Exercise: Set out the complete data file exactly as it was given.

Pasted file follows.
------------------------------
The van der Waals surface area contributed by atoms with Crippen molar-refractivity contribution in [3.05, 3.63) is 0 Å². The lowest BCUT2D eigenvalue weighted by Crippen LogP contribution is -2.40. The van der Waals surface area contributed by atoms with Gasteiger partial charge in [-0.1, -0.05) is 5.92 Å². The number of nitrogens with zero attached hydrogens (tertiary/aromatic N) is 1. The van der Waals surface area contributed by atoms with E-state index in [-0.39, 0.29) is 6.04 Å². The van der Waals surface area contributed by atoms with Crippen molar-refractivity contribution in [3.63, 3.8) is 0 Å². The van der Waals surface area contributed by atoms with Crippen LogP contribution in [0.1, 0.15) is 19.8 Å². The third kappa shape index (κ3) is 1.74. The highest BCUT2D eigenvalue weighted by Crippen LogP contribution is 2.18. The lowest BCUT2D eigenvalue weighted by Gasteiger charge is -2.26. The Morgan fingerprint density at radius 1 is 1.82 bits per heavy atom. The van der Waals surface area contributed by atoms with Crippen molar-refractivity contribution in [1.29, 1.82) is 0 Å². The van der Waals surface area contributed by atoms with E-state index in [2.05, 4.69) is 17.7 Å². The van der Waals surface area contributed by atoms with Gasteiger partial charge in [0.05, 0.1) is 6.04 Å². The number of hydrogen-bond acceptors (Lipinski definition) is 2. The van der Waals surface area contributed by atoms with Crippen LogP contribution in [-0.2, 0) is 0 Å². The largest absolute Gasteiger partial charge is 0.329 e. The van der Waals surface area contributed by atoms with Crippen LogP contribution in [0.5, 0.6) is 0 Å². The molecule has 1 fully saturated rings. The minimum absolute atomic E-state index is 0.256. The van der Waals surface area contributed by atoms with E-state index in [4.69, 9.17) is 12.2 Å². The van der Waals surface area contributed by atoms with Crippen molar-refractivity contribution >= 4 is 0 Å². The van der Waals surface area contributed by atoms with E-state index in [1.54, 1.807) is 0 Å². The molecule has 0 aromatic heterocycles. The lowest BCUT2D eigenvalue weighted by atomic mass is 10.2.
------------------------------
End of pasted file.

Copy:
The van der Waals surface area contributed by atoms with Crippen molar-refractivity contribution in [3.05, 3.63) is 0 Å². The lowest BCUT2D eigenvalue weighted by Crippen LogP contribution is -2.40. The van der Waals surface area contributed by atoms with Gasteiger partial charge in [-0.1, -0.05) is 5.92 Å². The number of nitrogens with zero attached hydrogens (tertiary/aromatic N) is 1. The van der Waals surface area contributed by atoms with E-state index in [-0.39, 0.29) is 6.04 Å². The van der Waals surface area contributed by atoms with Crippen molar-refractivity contribution in [3.63, 3.8) is 0 Å². The van der Waals surface area contributed by atoms with Crippen LogP contribution in [0.1, 0.15) is 19.8 Å². The third kappa shape index (κ3) is 1.74. The highest BCUT2D eigenvalue weighted by Crippen LogP contribution is 2.18. The lowest BCUT2D eigenvalue weighted by Gasteiger charge is -2.26. The Morgan fingerprint density at radius 1 is 1.82 bits per heavy atom. The van der Waals surface area contributed by atoms with Crippen molar-refractivity contribution in [1.29, 1.82) is 0 Å². The van der Waals surface area contributed by atoms with E-state index in [2.05, 4.69) is 17.7 Å². The van der Waals surface area contributed by atoms with Gasteiger partial charge in [0.05, 0.1) is 6.04 Å². The number of hydrogen-bond acceptors (Lipinski definition) is 2. The van der Waals surface area contributed by atoms with Crippen LogP contribution in [-0.2, 0) is 0 Å². The largest absolute Gasteiger partial charge is 0.329 e. The van der Waals surface area contributed by atoms with Crippen LogP contribution in [0.5, 0.6) is 0 Å². The molecule has 1 fully saturated rings. The minimum absolute atomic E-state index is 0.256. The van der Waals surface area contributed by atoms with E-state index in [4.69, 9.17) is 12.2 Å². The van der Waals surface area contributed by atoms with Crippen molar-refractivity contribution >= 4 is 0 Å². The van der Waals surface area contributed by atoms with E-state index in [1.54, 1.807) is 0 Å². The molecule has 0 aromatic heterocycles. The lowest BCUT2D eigenvalue weighted by atomic mass is 10.2.